My head and heart say this exodus from the top is probably an overall good thing. The culture of law is heavily informed by concepts of ranking and prestige, largely to our detriment. ... The U.S. News rankings give helpful structure and order to assessing legal academia, but too often they short-circuit our thinking and prevent us from making more rounded, holistic decisions. ...

Academia has been wrestling in recent years with its relationship to rankings, lists, standardized tests, and other putatively “objective” criteria that may help or harm students in equal measure. If nothing else, it’s admirable to see some of the chief beneficiaries of a system calling out its flaws rather than blindly accepting its accolades. We’re probably never going to get this balance just right. But we can keep working to make it better.

Inside Higher Ed, What Will Happen to ‘U.S. News’ Rankings?:

Some think (and many hope) that the move of law schools away from the publication will prompt undergraduate colleges to do the same. But no new challenges have emerged on undergraduate rankings … thus far. ...

[Colin] Diver said he’s “puzzled” by why more colleges have not joined the law schools. He offered theories via email about why they haven’t.

One theory is that “undergraduate schools view their constituency (mostly 16- to 18-year-old high schoolers) as more naïve, gullible, impressionable (and therefore rankings-bewitched) than law schools view their constituencies (22- to 30-year-old college graduates and often early-careerists).” As a result, “at least many of the top-tier law schools are willing to take the risk that a postboycott drop in their ranking won’t hurt them and might actually help them with their more worldly constituencies.”

But Diver noted a “problem with this explanation is the abundant evidence that law school applicants seem even more mesmerized by rankings than anyone else.”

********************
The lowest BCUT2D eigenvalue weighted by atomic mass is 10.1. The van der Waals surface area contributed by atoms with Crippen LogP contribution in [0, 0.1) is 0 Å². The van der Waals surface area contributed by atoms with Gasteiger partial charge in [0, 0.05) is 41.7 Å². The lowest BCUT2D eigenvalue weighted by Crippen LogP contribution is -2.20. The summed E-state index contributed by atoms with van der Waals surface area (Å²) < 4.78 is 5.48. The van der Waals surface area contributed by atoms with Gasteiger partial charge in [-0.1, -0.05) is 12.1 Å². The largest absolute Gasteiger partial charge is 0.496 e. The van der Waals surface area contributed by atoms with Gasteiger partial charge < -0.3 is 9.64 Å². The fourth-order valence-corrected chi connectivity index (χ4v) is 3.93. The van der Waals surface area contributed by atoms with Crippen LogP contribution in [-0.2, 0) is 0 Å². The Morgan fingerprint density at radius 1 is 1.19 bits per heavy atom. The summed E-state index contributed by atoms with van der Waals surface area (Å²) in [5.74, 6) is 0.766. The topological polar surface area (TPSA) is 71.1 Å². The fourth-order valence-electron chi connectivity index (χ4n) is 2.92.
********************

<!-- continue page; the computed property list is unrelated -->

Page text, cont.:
He cited another possible reason: “law schools, which seek to prepare people for careers in law practice, public service, and the like, are more attuned to concerns about justice and the public good, than undergraduate schools, and therefore more unsettled by the U.S. News rankings formulas’ patent bias in favor of wealth and privilege.” Many of the law schools leaving the rankings have indeed cited such values. But Diver added that “the top law schools send the vast majority of their grads to the big corporate law firms, and benefit from that fact in many ways—good job-placement data, rich graduates more able to make big alumni donations.”

Diver (and others) suggested timing may also be a factor. Many law school deans are receiving the forms to fill out now, “prompting them to ask: Why the hell are we doing this?” Undergraduate rankings are based on surveys in the spring.

Mike Spivey, Law Schools Leaving The U.S. News Rankings: Implications For This Year & The Future

National Jurist, Top Law Schools Rebel Against U.S. News’ Annual Rankings, but the Magazine Vows to Publish Anyway

U.S. News coverage:


U.S. News Response to Boycott

Law School Rankings, Legal Ed Rankings, Legal Education | Permalink